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Category >> Wilfred Santiago

Santiago Celebrates a Hometown Hero This Saturday
Written by janice headley | Filed under Wilfred Santiagoevents21 17 May 2011 8:13 AM

21 Pittsburgh event flyer

Pittsburgh residents are in for treat as artist Wilfred Santiago will be signing 21: The Story of Roberto Clemente this Saturday, May 21st at Phantom of the Attic.

This signing is especially poignant, as Clemente found fame with the Pittsburgh Pirates, and locals are sure to recognize some landmarks in Santiago's excellent artwork.

And with The Clemente Museum based in the Lawrenceville section of Pittsburgh, you could make an entire day of it, and celebrate this great man!

Wilfred Santiago signing 21: The Story of Roberto Clemente

Wilfred Santiago signing 21: The Story of Roberto Clemente.

Phantom of the Attic is located at 411 S. Craig Street, Second Floor. The signing starts at 1:00 pm, so don't be late!

Daily OCD: 5/13-5/16/11
Written by Mike Baehr | Filed under Wilfred SantiagoTim KreiderThe Comics JournalTaking Punk to the MassesreviewsPeter BaggePeanutsPaul NelsonMichael KuppermanMark KalesnikoLove and RocketsLou ReedLos Bros HernandezLorenzo MattottiKevin AveryJoyce FarmerJohnny RyanFantagraphics BookstoreDaily OCDCharles M SchulzAl Jaffee21 16 May 2011 7:22 PM

The Online Commentary & Diversions hamster wheel started spinning a little too fast, but I think I've got it back under control now:

21: The Story of Roberto Clemente

Feature: For Largehearted Boy's "Book Notes" feature, Wilfred Santiago creates a musical playlist for 21: The Story of Roberto Clemente: "Golden age animation has been a big influence on my work and the graphic novel itself is very musical. It would be interesting to see the shape that it would take as a feature film. So here is what the 21 soundtrack would sound like."

(The following links are via the Largehearted Boy link above:)

Review: "The graphic novel [21] is a beautifully wrought Clemente collage, following the hitter from the impactful events of childhood through his career as a Pirate and up to his untimely death. While there were several poignant dramatic through lines, the book’s strength lies in its brilliant visuals, which far outweigh its strictly biographical content. In addition to his many other notable qualities, like his humanitarianism and his greatness as a player, Clemente was a beautiful man, with a striking physicality. Drawing on this aesthetic truth, Santiago stuns and heightens it, with an imaginative and dramatic illustrative style, with its palette of Pirates yellow, and orange and black. The oral tradition of myth-making is put into visual form here." – Ted Walker, Pitchers & Poets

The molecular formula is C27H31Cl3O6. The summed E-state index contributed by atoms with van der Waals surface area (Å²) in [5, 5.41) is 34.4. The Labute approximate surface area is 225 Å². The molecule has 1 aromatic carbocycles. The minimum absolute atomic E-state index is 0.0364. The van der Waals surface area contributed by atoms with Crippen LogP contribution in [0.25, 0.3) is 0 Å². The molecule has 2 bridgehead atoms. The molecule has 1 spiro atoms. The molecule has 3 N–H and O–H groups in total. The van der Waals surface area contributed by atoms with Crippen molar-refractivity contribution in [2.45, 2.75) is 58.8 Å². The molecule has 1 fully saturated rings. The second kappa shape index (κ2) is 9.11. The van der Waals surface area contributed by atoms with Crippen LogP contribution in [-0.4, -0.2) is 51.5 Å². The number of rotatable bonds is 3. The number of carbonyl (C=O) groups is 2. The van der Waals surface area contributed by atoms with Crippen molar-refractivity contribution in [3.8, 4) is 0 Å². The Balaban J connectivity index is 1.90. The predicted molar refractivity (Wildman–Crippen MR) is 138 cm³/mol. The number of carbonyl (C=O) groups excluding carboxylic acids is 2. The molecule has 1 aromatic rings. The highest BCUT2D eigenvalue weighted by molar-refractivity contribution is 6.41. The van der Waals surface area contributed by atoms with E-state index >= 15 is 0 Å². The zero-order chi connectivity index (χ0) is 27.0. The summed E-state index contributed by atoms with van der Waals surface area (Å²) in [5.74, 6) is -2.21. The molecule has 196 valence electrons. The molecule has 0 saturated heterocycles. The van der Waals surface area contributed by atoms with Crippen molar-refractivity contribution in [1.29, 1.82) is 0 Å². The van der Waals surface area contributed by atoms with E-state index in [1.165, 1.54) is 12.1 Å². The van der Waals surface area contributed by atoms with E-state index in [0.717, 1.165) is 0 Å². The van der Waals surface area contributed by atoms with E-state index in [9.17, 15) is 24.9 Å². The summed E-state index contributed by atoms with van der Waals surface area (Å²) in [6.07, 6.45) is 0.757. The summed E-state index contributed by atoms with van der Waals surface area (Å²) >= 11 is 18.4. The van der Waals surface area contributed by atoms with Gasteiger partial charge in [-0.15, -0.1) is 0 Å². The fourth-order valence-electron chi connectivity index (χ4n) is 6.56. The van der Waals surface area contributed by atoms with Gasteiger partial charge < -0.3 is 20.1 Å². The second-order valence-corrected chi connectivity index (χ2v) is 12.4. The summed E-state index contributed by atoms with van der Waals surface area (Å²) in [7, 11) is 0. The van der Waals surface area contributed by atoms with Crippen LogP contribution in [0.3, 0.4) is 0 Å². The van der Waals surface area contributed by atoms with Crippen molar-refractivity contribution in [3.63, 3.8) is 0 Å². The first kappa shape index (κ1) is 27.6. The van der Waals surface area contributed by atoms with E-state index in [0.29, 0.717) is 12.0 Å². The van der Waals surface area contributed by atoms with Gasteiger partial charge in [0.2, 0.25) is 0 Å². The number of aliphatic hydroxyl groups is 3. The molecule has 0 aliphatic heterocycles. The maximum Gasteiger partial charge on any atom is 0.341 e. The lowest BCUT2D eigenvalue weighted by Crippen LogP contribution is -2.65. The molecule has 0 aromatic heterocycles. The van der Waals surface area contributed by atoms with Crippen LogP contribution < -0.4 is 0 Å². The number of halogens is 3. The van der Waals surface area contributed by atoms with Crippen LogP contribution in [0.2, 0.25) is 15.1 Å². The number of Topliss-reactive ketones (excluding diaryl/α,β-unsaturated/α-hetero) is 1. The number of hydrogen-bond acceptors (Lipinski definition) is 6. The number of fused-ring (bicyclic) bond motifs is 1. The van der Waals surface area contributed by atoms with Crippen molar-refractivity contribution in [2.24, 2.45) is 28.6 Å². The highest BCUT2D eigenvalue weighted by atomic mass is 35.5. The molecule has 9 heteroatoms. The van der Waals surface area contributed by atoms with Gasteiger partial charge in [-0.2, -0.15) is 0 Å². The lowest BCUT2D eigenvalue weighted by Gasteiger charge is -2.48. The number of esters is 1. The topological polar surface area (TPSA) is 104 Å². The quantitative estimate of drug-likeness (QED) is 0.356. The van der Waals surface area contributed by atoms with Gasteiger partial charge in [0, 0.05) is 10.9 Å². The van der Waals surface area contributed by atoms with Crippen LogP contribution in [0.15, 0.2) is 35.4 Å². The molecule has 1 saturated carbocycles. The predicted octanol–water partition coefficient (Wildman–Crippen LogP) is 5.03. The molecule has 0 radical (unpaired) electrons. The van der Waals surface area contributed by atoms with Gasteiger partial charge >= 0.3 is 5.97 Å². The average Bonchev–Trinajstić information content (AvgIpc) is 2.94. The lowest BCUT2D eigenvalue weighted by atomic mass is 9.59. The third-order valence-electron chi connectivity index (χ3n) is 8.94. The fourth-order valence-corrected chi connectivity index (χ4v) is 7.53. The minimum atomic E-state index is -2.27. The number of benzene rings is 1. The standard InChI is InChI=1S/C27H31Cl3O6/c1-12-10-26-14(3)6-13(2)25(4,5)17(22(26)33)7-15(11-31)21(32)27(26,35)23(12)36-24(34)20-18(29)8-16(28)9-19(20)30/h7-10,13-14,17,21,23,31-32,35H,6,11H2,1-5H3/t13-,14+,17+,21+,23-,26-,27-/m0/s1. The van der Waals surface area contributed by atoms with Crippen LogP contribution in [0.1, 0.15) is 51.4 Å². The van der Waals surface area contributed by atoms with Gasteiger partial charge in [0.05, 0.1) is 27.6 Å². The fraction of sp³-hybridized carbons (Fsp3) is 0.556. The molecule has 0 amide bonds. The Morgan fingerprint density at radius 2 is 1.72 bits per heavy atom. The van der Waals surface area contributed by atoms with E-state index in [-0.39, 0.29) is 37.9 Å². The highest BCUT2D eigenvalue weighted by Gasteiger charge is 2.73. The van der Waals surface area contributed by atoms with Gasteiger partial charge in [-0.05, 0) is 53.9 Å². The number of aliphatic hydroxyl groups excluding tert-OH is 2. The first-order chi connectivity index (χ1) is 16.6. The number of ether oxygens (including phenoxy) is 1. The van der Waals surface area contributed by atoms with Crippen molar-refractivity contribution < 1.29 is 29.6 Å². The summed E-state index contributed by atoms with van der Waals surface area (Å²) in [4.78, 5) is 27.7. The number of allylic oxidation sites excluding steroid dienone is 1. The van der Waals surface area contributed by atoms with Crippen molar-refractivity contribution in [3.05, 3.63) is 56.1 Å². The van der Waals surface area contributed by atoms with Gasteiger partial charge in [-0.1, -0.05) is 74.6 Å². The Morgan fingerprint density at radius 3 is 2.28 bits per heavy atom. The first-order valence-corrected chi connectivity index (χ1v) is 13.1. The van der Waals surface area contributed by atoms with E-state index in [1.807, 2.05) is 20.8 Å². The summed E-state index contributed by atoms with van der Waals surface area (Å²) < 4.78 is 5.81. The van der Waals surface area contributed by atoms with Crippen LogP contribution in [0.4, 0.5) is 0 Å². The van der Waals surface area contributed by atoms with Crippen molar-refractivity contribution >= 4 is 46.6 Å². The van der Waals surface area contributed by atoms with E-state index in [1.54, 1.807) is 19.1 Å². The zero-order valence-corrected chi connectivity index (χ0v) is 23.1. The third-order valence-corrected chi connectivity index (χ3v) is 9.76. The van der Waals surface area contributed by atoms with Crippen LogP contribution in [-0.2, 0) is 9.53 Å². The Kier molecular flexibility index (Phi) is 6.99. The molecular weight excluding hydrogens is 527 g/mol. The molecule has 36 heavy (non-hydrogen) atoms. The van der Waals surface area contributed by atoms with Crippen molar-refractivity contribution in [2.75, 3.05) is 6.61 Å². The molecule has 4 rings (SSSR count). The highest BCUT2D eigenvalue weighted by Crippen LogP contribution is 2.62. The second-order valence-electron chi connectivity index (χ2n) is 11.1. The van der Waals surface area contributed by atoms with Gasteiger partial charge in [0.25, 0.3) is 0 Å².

Review: "The comic book biography is alive and well in 21: The Story of Roberto Clemente... In 21, Wilfred Santiago, who was also born in Puerto Rico, uses the language of comic books to tell the story of Clemente’s life as something like the arc of the hero’s journey or as a heroic epic.... 21 captures what made Clemente unique. However, Santiago uses the medium of the comic book in a unique way to tell the story of man who represents the best of us. [Grade] A-" – Leroy Douresseaux, I Reads You

Review: "...I love a good graphic novel biography. Well as those of you who are familiar with the great baseball player and humanitarian that Roberto Clemente was already know, it would be hard to tell his story in any media and for that story not to be powerful. ...21 ... is a handsome production... [and] an... EXCELLENT graphic novel." – Ralph Mathieu, Ich Liebe Comics!

Plug: "21: The Story of Roberto Clemente by Wilfred Santiago, a graphic novel by an illustrator and writer from Puerto Rico, received a nice write up in a recent issue of Sports Illustrated (linked here)... If we could only have found it at the book store. Sports shelves? Graphic novels? You give it a shot." – Tom Hoffarth, Los Angeles Daily News